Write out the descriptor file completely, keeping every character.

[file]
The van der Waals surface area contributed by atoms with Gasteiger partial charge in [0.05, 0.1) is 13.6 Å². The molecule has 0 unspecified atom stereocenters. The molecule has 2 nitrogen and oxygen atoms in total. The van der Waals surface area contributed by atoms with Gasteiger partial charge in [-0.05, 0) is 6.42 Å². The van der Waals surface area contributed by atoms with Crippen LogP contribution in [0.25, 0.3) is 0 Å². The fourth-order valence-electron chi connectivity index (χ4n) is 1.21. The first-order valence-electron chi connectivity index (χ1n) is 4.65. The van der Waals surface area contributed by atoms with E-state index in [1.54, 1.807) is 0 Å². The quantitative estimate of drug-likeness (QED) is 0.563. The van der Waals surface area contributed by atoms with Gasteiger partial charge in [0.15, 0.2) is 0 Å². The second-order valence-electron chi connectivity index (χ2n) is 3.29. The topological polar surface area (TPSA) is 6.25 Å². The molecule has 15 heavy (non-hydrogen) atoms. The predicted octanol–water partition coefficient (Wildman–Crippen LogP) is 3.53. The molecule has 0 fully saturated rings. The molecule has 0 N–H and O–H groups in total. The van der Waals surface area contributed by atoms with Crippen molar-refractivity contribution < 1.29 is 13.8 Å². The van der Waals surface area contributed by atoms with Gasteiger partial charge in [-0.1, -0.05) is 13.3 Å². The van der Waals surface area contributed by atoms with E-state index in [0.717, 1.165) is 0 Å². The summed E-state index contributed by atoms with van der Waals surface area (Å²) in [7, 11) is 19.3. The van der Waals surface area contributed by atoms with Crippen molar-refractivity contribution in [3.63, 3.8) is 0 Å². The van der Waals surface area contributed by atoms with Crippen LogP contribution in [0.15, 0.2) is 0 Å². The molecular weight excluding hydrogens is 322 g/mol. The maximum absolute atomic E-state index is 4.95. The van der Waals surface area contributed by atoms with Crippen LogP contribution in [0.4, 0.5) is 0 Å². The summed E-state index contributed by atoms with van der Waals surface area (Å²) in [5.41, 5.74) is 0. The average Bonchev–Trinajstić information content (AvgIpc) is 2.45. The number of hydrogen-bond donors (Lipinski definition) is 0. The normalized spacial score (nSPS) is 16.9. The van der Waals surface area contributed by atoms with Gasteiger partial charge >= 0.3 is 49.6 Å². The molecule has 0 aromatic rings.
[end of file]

The van der Waals surface area contributed by atoms with Gasteiger partial charge in [0.05, 0.1) is 13.6 Å². The molecule has 0 unspecified atom stereocenters. The molecule has 2 nitrogen and oxygen atoms in total. The van der Waals surface area contributed by atoms with Gasteiger partial charge in [-0.05, 0) is 6.42 Å². The van der Waals surface area contributed by atoms with Crippen LogP contribution in [0.25, 0.3) is 0 Å². The fourth-order valence-electron chi connectivity index (χ4n) is 1.21. The first-order valence-electron chi connectivity index (χ1n) is 4.65. The van der Waals surface area contributed by atoms with E-state index in [1.54, 1.807) is 0 Å². The quantitative estimate of drug-likeness (QED) is 0.563. The van der Waals surface area contributed by atoms with Gasteiger partial charge in [0.15, 0.2) is 0 Å². The second-order valence-electron chi connectivity index (χ2n) is 3.29. The topological polar surface area (TPSA) is 6.25 Å². The molecule has 15 heavy (non-hydrogen) atoms. The predicted octanol–water partition coefficient (Wildman–Crippen LogP) is 3.53. The molecule has 0 fully saturated rings. The molecule has 0 N–H and O–H groups in total. The van der Waals surface area contributed by atoms with Crippen molar-refractivity contribution < 1.29 is 13.8 Å². The van der Waals surface area contributed by atoms with Gasteiger partial charge in [-0.1, -0.05) is 13.3 Å². The van der Waals surface area contributed by atoms with E-state index in [0.717, 1.165) is 0 Å². The summed E-state index contributed by atoms with van der Waals surface area (Å²) in [7, 11) is 19.3. The van der Waals surface area contributed by atoms with Crippen molar-refractivity contribution in [3.63, 3.8) is 0 Å². The van der Waals surface area contributed by atoms with Crippen LogP contribution in [0.15, 0.2) is 0 Å². The molecular weight excluding hydrogens is 322 g/mol. The maximum absolute atomic E-state index is 4.95. The van der Waals surface area contributed by atoms with Crippen LogP contribution in [0.4, 0.5) is 0 Å². The summed E-state index contributed by atoms with van der Waals surface area (Å²) in [5.41, 5.74) is 0. The average Bonchev–Trinajstić information content (AvgIpc) is 2.45. The number of hydrogen-bond donors (Lipinski definition) is 0. The normalized spacial score (nSPS) is 16.9. The van der Waals surface area contributed by atoms with Gasteiger partial charge >= 0.3 is 49.6 Å². The molecule has 0 aromatic rings.